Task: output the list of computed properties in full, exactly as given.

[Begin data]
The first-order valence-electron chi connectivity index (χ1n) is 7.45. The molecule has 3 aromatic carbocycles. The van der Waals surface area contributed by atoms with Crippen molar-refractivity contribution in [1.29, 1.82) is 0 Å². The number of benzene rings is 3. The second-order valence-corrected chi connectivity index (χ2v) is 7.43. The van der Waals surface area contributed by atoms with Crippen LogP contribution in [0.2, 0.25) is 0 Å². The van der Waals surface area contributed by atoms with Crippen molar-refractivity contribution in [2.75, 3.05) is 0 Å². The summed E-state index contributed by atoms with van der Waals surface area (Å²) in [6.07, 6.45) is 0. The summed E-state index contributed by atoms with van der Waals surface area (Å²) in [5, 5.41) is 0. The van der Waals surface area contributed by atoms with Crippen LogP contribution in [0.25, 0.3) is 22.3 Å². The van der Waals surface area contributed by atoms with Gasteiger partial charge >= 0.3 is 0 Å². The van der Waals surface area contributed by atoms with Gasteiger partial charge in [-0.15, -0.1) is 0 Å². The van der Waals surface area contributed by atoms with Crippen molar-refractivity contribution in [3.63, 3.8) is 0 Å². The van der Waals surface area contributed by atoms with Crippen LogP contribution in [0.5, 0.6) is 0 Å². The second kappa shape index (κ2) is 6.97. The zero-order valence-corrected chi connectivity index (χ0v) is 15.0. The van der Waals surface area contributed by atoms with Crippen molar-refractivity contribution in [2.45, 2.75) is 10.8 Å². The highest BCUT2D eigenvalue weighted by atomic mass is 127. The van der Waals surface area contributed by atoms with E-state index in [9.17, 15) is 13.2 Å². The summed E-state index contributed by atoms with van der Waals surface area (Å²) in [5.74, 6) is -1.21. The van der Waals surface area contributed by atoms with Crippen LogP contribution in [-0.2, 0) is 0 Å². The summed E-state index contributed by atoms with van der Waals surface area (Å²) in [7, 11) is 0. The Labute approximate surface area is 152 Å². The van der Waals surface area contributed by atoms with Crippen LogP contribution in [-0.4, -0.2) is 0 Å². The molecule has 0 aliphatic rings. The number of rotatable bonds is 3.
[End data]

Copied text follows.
The first-order valence-electron chi connectivity index (χ1n) is 7.45. The molecule has 3 aromatic carbocycles. The van der Waals surface area contributed by atoms with Crippen molar-refractivity contribution in [1.29, 1.82) is 0 Å². The number of benzene rings is 3. The second-order valence-corrected chi connectivity index (χ2v) is 7.43. The van der Waals surface area contributed by atoms with Crippen LogP contribution in [0.2, 0.25) is 0 Å². The van der Waals surface area contributed by atoms with Crippen molar-refractivity contribution in [2.75, 3.05) is 0 Å². The summed E-state index contributed by atoms with van der Waals surface area (Å²) in [6.07, 6.45) is 0. The summed E-state index contributed by atoms with van der Waals surface area (Å²) in [5, 5.41) is 0. The van der Waals surface area contributed by atoms with Crippen LogP contribution in [0.25, 0.3) is 22.3 Å². The van der Waals surface area contributed by atoms with Gasteiger partial charge >= 0.3 is 0 Å². The van der Waals surface area contributed by atoms with Gasteiger partial charge in [-0.15, -0.1) is 0 Å². The van der Waals surface area contributed by atoms with Crippen molar-refractivity contribution in [3.63, 3.8) is 0 Å². The van der Waals surface area contributed by atoms with Crippen LogP contribution in [0.5, 0.6) is 0 Å². The second kappa shape index (κ2) is 6.97. The zero-order valence-corrected chi connectivity index (χ0v) is 15.0. The van der Waals surface area contributed by atoms with Crippen molar-refractivity contribution in [2.45, 2.75) is 10.8 Å². The highest BCUT2D eigenvalue weighted by atomic mass is 127. The van der Waals surface area contributed by atoms with E-state index in [9.17, 15) is 13.2 Å². The summed E-state index contributed by atoms with van der Waals surface area (Å²) in [5.74, 6) is -1.21. The van der Waals surface area contributed by atoms with Crippen LogP contribution in [-0.2, 0) is 0 Å². The summed E-state index contributed by atoms with van der Waals surface area (Å²) in [7, 11) is 0. The Labute approximate surface area is 152 Å². The van der Waals surface area contributed by atoms with Crippen LogP contribution in [-0.4, -0.2) is 0 Å². The molecule has 0 aliphatic rings. The number of rotatable bonds is 3.